Then, in retaliation to the hype around Wolfram Alpha, he requested a bunch of questions from his Twitter followers, with the promise that the best questions would be posted on his website with his replies, and even if they were incorrect, they would at least be entertaining. And sure enough, they were. But halfway down the list, in between 'What was in the briefcase?' and 'Who made who?' was this question: 'If it were possible, which of your father's novels do you wish you had written?' A father who writes? Writes enough novels to be worthy of a mention by his son's fans? Who then, as they say in hippity-hop circles, is the Daddy?

Off to Wikipedia went I, wondering who could be the father of this fantastic new writer who I, like Captain Cook before me, had discovered. My brilliant secret, shared with only a select few, this wonderful story that promised so much more in the same vein (no pun intended). And there, in all the linked-up goodness that is Wikipedia, was my answer. Joe Hill's father is... Stephen King.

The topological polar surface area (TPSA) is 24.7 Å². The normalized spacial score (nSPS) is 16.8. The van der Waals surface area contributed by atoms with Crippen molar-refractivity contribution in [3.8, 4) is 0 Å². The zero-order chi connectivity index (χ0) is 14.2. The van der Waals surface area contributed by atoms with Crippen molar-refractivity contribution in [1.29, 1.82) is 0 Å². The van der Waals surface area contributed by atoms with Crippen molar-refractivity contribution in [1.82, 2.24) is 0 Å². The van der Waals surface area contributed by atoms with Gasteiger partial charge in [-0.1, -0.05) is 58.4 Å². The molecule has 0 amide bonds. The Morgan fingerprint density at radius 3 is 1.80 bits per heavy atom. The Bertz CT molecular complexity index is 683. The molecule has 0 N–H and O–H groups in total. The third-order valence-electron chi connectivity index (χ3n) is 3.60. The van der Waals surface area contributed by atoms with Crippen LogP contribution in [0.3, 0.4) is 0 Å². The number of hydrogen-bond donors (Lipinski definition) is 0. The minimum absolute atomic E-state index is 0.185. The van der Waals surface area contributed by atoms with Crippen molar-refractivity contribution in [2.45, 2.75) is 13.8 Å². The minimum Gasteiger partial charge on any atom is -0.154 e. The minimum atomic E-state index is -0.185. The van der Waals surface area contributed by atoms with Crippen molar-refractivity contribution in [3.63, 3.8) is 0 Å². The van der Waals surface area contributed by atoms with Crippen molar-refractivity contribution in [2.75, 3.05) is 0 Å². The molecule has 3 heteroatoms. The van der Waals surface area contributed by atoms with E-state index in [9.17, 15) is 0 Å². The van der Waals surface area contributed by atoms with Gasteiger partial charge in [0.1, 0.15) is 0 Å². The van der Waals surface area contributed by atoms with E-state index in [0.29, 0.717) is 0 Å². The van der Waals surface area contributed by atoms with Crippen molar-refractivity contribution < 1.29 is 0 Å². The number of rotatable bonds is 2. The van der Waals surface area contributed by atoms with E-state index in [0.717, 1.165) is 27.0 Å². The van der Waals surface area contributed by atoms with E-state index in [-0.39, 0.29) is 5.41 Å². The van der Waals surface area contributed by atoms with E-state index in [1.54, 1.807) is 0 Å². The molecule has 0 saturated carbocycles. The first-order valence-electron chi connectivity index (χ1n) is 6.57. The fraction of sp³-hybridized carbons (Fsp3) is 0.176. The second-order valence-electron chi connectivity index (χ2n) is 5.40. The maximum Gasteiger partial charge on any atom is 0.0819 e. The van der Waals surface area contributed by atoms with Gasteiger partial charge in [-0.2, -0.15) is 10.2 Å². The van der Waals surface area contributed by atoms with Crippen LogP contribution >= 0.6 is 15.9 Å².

I have to say I nearly passed out in my triumph. I had picked up a book on the basis of its cover art, blurb and a line of praise from my favourite author and I had loved it. I hadn't been led down the media-driven super highway and read it just because he was related to the writer I admired above all others. It was untainted by hype and 'If you love Stephen King you will love this!!!' recommendations from Amazon. I had enjoyed this book knowing nothing about the author, with no expectations and no preconceptions. And it had been brilliant. I haven't been this excited about finding an author since my best friend bought me a copy of Poppy Z Brite's 'Lost Souls' (Poppy is also on Twitter @docbrite) and my excitement was pure, genuine and ALL MINE. Joe's next novel is out in February next year, it's called 'Horns', it's about the devil and I can't wait. I now have a third favourite writer.


Phillip said...

Really enjoy reading your blog! Looking forward to more posts, shame I don't enjoy horror novels or films. If I want to scare myself I just look at my bank statements, it has the same effects you describe above but takes no time at all leaving me plenty of time for mindless escapism :)

Miss Blue said...

LOL! I know what you mean about the bank statements, a definite Marlon Brando 'the horror..' moment ;) Thanks for the comments and the link, kind sir, much appreciated :)